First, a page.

Abstract: In 1999 the NFL implemented a standardization of kicking balls, requiring 12 new footballs, each distinguishable by the marking of a ‘K’, to be used for all game time kicks. In doing so, the controversy of variably worn footballs correlating to different flight ranges became nullified. However, the standardization of the weather conditions and other variables is impossible. Potentially, temperature, pressure, placement of the football on the kicking tee, and launch angle are all variables that can alter range. A greater understanding of these slight changes can provide one team an advantage over the other. In the experiment presented here, a kicking machine was constructed of springs, steel rods, and an aluminum foot and was used for all trials. A combination of the potential energy converted into kinetic energy by the springs and the transfer of momentum from the accelerated foot and leg into the football propelled the designated ball from the tee, providing a quantifiable range. Three significant results were found evident after the trials were run: 1) surprisingly, pressures ranging from 26-5psi exhibited little variation in the range of the kicked footballs; 2) for the trials varying temperature, a 10% decrease in range was observed from the room temperature to the -17.0 °C balls; 3) the same effect was shown in the variable football wear trials. The new balls went 10% shorter than the weathered balls. An in depth analysis of the experiment and results of the kick and flight mechanics of a football are presented.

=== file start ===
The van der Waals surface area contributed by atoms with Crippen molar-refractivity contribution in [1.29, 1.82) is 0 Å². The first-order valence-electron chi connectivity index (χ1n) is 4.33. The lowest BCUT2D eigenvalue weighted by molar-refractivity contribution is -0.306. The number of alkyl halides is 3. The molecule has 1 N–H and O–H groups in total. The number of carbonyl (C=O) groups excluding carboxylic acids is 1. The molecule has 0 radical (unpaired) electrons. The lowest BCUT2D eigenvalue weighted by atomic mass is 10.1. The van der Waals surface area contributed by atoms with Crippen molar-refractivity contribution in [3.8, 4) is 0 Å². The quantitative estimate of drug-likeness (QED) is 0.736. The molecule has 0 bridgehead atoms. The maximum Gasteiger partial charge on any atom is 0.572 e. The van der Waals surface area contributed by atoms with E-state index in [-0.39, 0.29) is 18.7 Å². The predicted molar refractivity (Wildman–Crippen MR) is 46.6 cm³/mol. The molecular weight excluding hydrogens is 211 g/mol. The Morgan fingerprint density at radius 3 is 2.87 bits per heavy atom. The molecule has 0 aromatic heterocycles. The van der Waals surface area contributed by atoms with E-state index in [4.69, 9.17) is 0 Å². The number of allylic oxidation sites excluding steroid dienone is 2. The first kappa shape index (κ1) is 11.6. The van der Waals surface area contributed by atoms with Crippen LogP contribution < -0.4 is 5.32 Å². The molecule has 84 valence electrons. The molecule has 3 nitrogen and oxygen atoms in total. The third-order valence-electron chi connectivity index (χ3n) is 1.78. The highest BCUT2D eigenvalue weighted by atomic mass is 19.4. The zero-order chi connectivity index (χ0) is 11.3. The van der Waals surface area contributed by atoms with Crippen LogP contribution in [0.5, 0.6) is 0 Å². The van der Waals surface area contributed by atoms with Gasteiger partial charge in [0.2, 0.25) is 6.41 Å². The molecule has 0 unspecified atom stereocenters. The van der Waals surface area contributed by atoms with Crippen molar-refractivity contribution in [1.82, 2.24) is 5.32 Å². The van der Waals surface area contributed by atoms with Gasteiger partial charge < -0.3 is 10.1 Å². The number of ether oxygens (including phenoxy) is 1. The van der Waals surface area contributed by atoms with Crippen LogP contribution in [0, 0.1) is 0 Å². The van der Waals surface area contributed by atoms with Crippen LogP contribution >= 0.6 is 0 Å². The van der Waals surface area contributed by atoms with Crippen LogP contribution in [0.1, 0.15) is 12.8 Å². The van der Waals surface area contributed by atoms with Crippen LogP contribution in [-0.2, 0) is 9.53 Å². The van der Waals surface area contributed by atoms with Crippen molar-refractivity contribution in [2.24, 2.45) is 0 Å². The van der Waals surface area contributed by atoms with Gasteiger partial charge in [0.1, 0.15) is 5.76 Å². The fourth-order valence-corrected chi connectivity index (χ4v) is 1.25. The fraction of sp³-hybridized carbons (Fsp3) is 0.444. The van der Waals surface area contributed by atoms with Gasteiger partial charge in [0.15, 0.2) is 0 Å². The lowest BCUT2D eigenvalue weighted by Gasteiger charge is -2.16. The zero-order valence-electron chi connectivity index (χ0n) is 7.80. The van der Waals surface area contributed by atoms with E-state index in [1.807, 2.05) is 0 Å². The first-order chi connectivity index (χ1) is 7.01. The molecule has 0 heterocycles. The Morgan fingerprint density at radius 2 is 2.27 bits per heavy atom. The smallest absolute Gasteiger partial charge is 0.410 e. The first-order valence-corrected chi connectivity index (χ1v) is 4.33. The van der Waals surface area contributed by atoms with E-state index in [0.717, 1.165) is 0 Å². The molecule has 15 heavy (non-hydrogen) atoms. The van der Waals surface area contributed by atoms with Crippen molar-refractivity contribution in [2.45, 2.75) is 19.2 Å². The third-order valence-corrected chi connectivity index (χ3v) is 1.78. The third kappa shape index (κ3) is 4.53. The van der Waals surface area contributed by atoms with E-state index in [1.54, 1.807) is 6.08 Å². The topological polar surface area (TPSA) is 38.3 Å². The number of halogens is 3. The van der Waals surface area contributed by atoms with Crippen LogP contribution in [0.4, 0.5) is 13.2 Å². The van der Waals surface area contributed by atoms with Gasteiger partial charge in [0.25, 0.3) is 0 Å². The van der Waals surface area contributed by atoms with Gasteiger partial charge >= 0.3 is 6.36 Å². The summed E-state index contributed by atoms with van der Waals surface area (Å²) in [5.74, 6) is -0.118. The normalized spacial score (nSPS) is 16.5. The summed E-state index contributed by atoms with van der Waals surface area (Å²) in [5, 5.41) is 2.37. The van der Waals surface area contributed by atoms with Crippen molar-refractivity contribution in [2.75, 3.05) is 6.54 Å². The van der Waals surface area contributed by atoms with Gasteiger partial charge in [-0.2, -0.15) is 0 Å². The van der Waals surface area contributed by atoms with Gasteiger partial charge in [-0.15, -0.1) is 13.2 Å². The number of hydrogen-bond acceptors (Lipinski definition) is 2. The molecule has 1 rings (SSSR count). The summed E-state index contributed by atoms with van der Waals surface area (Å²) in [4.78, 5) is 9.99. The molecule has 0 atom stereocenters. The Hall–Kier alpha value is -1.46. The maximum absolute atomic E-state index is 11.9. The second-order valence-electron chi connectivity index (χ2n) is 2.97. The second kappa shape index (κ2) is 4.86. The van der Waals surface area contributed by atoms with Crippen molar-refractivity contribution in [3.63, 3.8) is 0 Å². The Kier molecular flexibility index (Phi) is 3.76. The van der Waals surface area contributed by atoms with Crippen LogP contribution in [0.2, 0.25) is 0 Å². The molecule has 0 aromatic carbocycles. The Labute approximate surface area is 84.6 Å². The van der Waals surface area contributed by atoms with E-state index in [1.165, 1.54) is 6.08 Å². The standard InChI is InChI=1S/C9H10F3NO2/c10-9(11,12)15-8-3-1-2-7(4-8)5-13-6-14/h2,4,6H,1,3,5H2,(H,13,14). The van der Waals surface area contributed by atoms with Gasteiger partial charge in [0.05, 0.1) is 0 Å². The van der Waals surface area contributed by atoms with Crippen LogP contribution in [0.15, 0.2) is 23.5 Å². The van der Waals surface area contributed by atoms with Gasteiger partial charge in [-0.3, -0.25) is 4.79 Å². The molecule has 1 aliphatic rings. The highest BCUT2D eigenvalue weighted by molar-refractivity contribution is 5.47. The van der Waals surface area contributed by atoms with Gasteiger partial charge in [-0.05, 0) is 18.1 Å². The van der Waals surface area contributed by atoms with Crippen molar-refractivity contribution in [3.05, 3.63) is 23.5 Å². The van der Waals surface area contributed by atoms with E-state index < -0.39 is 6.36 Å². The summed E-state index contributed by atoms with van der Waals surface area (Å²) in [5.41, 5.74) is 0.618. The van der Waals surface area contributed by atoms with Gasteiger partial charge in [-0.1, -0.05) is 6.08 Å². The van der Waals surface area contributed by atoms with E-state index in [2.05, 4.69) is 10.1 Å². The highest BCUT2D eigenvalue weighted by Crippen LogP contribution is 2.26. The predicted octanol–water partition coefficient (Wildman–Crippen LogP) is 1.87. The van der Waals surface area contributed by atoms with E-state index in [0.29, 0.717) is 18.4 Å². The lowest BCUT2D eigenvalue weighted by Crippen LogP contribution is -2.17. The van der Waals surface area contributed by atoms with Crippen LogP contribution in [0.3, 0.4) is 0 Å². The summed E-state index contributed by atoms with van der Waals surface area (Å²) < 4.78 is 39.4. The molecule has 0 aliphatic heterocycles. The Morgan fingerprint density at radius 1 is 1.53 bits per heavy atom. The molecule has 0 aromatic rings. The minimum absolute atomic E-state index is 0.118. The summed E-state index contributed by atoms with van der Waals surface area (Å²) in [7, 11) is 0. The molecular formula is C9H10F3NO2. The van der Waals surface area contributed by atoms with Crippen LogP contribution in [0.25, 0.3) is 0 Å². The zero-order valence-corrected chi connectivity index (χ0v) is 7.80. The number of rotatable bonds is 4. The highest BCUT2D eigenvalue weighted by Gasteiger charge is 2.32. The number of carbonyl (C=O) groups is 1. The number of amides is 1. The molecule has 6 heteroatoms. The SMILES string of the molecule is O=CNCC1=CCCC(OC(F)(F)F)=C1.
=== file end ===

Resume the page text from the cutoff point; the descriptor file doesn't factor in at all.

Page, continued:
"Beta Collimator Design Project for "a" Measurement in Free Neutron Beta Decay" (On Campus Research)